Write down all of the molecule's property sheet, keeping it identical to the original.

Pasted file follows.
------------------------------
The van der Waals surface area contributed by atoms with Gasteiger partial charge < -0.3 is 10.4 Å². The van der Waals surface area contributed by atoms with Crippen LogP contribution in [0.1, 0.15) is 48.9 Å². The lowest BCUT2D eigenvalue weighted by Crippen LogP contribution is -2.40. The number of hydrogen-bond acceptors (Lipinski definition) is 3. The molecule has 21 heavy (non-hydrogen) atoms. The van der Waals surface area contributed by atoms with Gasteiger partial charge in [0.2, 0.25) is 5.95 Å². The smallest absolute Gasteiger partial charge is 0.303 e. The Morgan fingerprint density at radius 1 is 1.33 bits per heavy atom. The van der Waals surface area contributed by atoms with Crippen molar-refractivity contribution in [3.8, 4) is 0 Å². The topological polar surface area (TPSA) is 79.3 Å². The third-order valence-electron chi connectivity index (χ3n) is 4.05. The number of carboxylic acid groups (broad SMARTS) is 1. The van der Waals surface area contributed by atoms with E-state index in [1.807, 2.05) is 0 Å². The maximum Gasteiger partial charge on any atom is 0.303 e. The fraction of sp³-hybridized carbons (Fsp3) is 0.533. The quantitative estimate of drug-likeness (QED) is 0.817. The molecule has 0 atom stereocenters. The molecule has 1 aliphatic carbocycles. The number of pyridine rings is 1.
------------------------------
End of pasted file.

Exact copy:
The van der Waals surface area contributed by atoms with Gasteiger partial charge < -0.3 is 10.4 Å². The van der Waals surface area contributed by atoms with Crippen LogP contribution in [0.1, 0.15) is 48.9 Å². The lowest BCUT2D eigenvalue weighted by Crippen LogP contribution is -2.40. The number of hydrogen-bond acceptors (Lipinski definition) is 3. The molecule has 21 heavy (non-hydrogen) atoms. The van der Waals surface area contributed by atoms with Gasteiger partial charge in [0.2, 0.25) is 5.95 Å². The smallest absolute Gasteiger partial charge is 0.303 e. The Morgan fingerprint density at radius 1 is 1.33 bits per heavy atom. The van der Waals surface area contributed by atoms with Crippen molar-refractivity contribution in [3.8, 4) is 0 Å². The topological polar surface area (TPSA) is 79.3 Å². The third-order valence-electron chi connectivity index (χ3n) is 4.05. The number of carboxylic acid groups (broad SMARTS) is 1. The van der Waals surface area contributed by atoms with E-state index in [1.807, 2.05) is 0 Å². The maximum Gasteiger partial charge on any atom is 0.303 e. The fraction of sp³-hybridized carbons (Fsp3) is 0.533. The quantitative estimate of drug-likeness (QED) is 0.817. The molecule has 0 atom stereocenters. The molecule has 1 aliphatic carbocycles. The number of pyridine rings is 1.